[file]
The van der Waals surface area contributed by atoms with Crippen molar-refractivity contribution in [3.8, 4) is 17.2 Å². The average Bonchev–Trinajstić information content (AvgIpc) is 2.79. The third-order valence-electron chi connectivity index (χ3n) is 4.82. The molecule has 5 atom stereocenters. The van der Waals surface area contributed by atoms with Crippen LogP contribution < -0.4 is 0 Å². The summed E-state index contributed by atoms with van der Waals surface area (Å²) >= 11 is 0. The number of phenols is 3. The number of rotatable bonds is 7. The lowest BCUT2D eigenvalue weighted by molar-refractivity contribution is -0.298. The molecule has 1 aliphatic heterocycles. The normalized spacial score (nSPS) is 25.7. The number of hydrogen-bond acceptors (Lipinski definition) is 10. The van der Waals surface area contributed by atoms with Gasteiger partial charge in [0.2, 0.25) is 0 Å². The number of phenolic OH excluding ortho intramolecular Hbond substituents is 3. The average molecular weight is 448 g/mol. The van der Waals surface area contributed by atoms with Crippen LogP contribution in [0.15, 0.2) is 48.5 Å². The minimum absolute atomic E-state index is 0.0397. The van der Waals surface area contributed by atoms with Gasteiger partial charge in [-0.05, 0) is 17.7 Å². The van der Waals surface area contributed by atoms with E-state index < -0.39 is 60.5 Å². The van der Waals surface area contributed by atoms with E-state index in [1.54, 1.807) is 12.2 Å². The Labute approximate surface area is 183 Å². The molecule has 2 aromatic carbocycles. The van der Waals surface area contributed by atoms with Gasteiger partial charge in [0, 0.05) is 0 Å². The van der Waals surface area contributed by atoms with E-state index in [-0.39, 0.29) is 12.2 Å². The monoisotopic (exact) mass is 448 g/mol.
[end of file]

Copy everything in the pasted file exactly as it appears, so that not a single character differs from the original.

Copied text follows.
The van der Waals surface area contributed by atoms with Crippen molar-refractivity contribution in [3.8, 4) is 17.2 Å². The average Bonchev–Trinajstić information content (AvgIpc) is 2.79. The third-order valence-electron chi connectivity index (χ3n) is 4.82. The molecule has 5 atom stereocenters. The van der Waals surface area contributed by atoms with Crippen LogP contribution < -0.4 is 0 Å². The summed E-state index contributed by atoms with van der Waals surface area (Å²) >= 11 is 0. The number of phenols is 3. The number of rotatable bonds is 7. The lowest BCUT2D eigenvalue weighted by molar-refractivity contribution is -0.298. The molecule has 1 aliphatic heterocycles. The normalized spacial score (nSPS) is 25.7. The number of hydrogen-bond acceptors (Lipinski definition) is 10. The van der Waals surface area contributed by atoms with Gasteiger partial charge in [0.2, 0.25) is 0 Å². The number of phenolic OH excluding ortho intramolecular Hbond substituents is 3. The average molecular weight is 448 g/mol. The van der Waals surface area contributed by atoms with Crippen LogP contribution in [0.15, 0.2) is 48.5 Å². The minimum absolute atomic E-state index is 0.0397. The van der Waals surface area contributed by atoms with Gasteiger partial charge in [-0.05, 0) is 17.7 Å². The van der Waals surface area contributed by atoms with E-state index < -0.39 is 60.5 Å². The van der Waals surface area contributed by atoms with E-state index in [1.54, 1.807) is 12.2 Å². The Labute approximate surface area is 183 Å². The molecule has 2 aromatic carbocycles. The van der Waals surface area contributed by atoms with Gasteiger partial charge in [0, 0.05) is 0 Å². The van der Waals surface area contributed by atoms with E-state index in [-0.39, 0.29) is 12.2 Å². The monoisotopic (exact) mass is 448 g/mol.